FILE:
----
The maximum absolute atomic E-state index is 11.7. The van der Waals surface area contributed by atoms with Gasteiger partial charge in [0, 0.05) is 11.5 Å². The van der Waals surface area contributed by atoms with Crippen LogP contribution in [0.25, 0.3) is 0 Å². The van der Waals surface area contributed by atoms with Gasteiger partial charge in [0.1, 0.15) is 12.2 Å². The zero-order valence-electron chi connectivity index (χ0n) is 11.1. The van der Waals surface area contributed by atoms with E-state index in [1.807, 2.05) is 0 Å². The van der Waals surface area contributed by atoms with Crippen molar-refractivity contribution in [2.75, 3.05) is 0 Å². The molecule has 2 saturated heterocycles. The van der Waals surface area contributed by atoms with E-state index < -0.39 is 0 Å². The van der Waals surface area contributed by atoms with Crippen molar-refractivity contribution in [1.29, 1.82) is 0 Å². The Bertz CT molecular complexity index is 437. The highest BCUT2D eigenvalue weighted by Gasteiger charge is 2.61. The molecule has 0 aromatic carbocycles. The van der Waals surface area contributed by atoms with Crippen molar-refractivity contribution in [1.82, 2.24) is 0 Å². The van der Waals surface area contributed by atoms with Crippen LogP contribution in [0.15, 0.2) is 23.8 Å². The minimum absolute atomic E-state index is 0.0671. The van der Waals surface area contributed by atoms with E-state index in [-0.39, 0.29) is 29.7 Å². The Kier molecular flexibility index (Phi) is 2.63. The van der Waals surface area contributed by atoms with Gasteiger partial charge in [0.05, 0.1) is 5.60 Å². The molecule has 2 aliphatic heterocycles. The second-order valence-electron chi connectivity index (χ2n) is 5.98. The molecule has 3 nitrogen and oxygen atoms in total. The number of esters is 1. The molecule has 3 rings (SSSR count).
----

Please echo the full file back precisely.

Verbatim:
The maximum absolute atomic E-state index is 11.7. The van der Waals surface area contributed by atoms with Gasteiger partial charge in [0, 0.05) is 11.5 Å². The van der Waals surface area contributed by atoms with Crippen LogP contribution in [0.25, 0.3) is 0 Å². The van der Waals surface area contributed by atoms with Gasteiger partial charge in [0.1, 0.15) is 12.2 Å². The zero-order valence-electron chi connectivity index (χ0n) is 11.1. The van der Waals surface area contributed by atoms with E-state index in [1.807, 2.05) is 0 Å². The van der Waals surface area contributed by atoms with Crippen molar-refractivity contribution in [2.75, 3.05) is 0 Å². The molecule has 2 saturated heterocycles. The van der Waals surface area contributed by atoms with E-state index < -0.39 is 0 Å². The van der Waals surface area contributed by atoms with Crippen molar-refractivity contribution in [1.29, 1.82) is 0 Å². The Bertz CT molecular complexity index is 437. The highest BCUT2D eigenvalue weighted by Gasteiger charge is 2.61. The molecule has 0 aromatic carbocycles. The van der Waals surface area contributed by atoms with Crippen molar-refractivity contribution in [1.82, 2.24) is 0 Å². The van der Waals surface area contributed by atoms with Crippen LogP contribution in [0.15, 0.2) is 23.8 Å². The minimum absolute atomic E-state index is 0.0671. The van der Waals surface area contributed by atoms with E-state index in [-0.39, 0.29) is 29.7 Å². The Kier molecular flexibility index (Phi) is 2.63. The van der Waals surface area contributed by atoms with Gasteiger partial charge in [0.05, 0.1) is 5.60 Å². The molecule has 2 aliphatic heterocycles. The second-order valence-electron chi connectivity index (χ2n) is 5.98. The molecule has 3 nitrogen and oxygen atoms in total. The number of esters is 1. The molecule has 3 rings (SSSR count).